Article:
Dundure presents the people in a blank uncomplicated manner, in order that we can make judgements about them and their situation. We can examine their dress, which may seem unfamiliar to us, and look hard at their faces. We may fancy that we detect intelligence, wit, stoicism and so on. To closely examine these images is normal for a gallery visitor; encountering the subjects themselves with this intensity would be intrusive, impolite, offensive or bureaucratic. Galleries encourage us to infer and speculate based on cues within images. Those judgmental acts – prejudicial, partial and born as much from ignorance as much as knowledge – are affected and mediated here, by the autobiographical text accompanying the image as part of “the work”, and further complicated by the text you are reading now.*

The spaces between viewer and subject are plotted on a global scale as well as being mediated through Dundure’s camera. These people have seen things we hope never to see and yet they live among us and share our city.

Of course, I am identifying with you, the viewer, and assume that you identify with me. You may have more in common with the subjects than with me. How could I know?

*Depending on when you read this, or whether you read it at all.

(Text by Bryan Eccleshall)

I am Karen – Sabine Dundure

Presenting that which remains hidden from normal view, I am Karen serves to address assumptions about local identity, challenging received ideas about urban social environments.

The portraits in this series will act, for some, as both introduction and revelation. Asserted before us here, the presence of the Karen community engages the viewer in a visual and textual dialogue which redresses the social geography of our locality, providing an opportunity for reflection upon identity, community and shared space.

The surface simplicity of these portraits conceal complex contradictory messages delivered through visual juxtaposition of individuals with their environment. The subjects confront the viewer with a steady, confident gaze belying the hardships detailed in their written accounts, and their bright textured garments appear at odds with the decaying concrete and cold tarmac that surround them. Their presence within these mundane urban environments makes strange worlds normal to us, presenting both familiarity and difference, recognition and confusion. However within the images’ deliberate banality, the subjects become remarkable and their remote realities tangible.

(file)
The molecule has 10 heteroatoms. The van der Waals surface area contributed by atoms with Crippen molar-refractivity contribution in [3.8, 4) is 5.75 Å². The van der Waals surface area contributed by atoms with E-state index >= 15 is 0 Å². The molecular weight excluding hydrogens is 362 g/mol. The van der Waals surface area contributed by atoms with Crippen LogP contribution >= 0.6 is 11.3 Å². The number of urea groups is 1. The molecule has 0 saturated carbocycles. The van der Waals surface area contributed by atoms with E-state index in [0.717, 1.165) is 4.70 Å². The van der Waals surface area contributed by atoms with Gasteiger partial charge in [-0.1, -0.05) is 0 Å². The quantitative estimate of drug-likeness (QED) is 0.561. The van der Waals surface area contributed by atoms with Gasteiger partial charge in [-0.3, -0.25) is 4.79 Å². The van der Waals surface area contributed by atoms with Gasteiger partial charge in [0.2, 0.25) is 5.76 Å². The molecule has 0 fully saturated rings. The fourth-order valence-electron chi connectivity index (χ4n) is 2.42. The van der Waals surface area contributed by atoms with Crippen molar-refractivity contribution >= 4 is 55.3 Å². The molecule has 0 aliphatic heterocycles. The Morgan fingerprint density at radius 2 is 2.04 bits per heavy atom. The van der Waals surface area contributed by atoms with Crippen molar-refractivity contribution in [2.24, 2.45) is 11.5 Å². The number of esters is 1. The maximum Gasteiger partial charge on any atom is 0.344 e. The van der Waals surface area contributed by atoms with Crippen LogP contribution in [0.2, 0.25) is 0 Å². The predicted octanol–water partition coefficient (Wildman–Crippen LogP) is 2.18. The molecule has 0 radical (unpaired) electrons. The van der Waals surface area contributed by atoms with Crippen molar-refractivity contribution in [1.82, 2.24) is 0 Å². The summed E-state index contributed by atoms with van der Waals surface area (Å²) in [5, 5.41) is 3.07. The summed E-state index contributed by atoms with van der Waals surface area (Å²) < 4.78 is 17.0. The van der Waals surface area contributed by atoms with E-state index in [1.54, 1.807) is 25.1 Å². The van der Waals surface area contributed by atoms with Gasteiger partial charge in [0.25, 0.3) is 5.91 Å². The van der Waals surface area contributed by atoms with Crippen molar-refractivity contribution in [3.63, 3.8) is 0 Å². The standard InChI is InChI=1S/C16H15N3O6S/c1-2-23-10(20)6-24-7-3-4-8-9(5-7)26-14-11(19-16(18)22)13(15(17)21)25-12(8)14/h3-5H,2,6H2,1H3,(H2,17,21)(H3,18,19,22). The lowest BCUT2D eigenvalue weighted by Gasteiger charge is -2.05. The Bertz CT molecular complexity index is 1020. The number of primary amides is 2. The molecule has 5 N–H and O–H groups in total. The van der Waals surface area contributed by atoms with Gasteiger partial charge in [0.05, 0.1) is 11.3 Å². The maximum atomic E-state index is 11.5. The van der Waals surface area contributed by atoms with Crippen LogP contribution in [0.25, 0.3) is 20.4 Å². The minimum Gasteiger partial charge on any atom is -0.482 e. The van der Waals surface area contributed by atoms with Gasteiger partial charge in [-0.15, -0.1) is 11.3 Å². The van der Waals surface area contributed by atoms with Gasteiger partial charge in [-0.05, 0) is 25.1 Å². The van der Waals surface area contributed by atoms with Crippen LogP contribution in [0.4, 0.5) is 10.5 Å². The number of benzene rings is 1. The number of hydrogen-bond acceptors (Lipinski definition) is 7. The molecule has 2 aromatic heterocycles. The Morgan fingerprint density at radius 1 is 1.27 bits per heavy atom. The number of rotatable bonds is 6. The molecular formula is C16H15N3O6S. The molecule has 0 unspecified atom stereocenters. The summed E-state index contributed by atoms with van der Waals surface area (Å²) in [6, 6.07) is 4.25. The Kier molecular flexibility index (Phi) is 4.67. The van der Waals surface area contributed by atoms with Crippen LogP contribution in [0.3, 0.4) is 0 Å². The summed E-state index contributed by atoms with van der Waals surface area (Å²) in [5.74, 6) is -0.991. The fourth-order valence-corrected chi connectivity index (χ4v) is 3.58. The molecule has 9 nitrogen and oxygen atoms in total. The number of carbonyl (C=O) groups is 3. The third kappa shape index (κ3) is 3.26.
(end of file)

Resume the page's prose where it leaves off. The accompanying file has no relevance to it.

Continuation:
The accompanying textual vignettes deny the subject’s objectification by the viewer. The broken English of their accounts, however, maintains a fragmented, indistinct picture, delaying the immediacy of their thoughts and emotions. Translated from one language into another, meanings are lost, misinterpreted and reformed anew, becoming vague and blurring the initial clarity of the image.

Repeatedly translated into new contexts, the Karen people presented here reveal transient and unstable identities which are constantly revised and adapted to suit their current environment. These portraits offer onlookers only one possible version of a multitude of selves.

(Text by Cloe Reith)

I am Karen – Sabine Dundure

Why should I write a text to accompany these images when Doh Ray has already said it all: ‘I may have a smile on my face when I tell my story but in my heart I am very sad, very hard’? His expression in the portrait is not quite a smile, but his warning – gently expressed – makes me reluctant to write at length about an image in which so much is folded away from view. We see people and hear something of their stories. We do not know their hearts.

Back and forth between the texts and the portraits, a viewer could become a little desperate. Where is the story in the picture? The history in the face? It is easy to imagine that events touch the heart and the heart determines the expression as the body takes up its place, at the top of the stairs, in front of the washing line. Yet this is not how it is at all. When you stand with others, even if you know their stories, you do not share the taste of their experience or feel its texture. You only know that their lives have a taste and texture beyond what you can feel.

Here in the gallery, I shall try to listen to Doh Ray’s warning – to avoid emerging as the weak link in the chain of generous subject, careful photographer, and glib consumer of art. There is plenty of critical jargon designed to unlock the secrets of images such as these, but I’ll put it aside for the moment and simply stand here with the pictures. I’ll look into the eyes of the people in the photographs just as they direct their gaze out through the lens at me. And I’ll think about what it means that I shall inevitably be the first to look away.

(Text by Richard Steadman-Jones)

See also.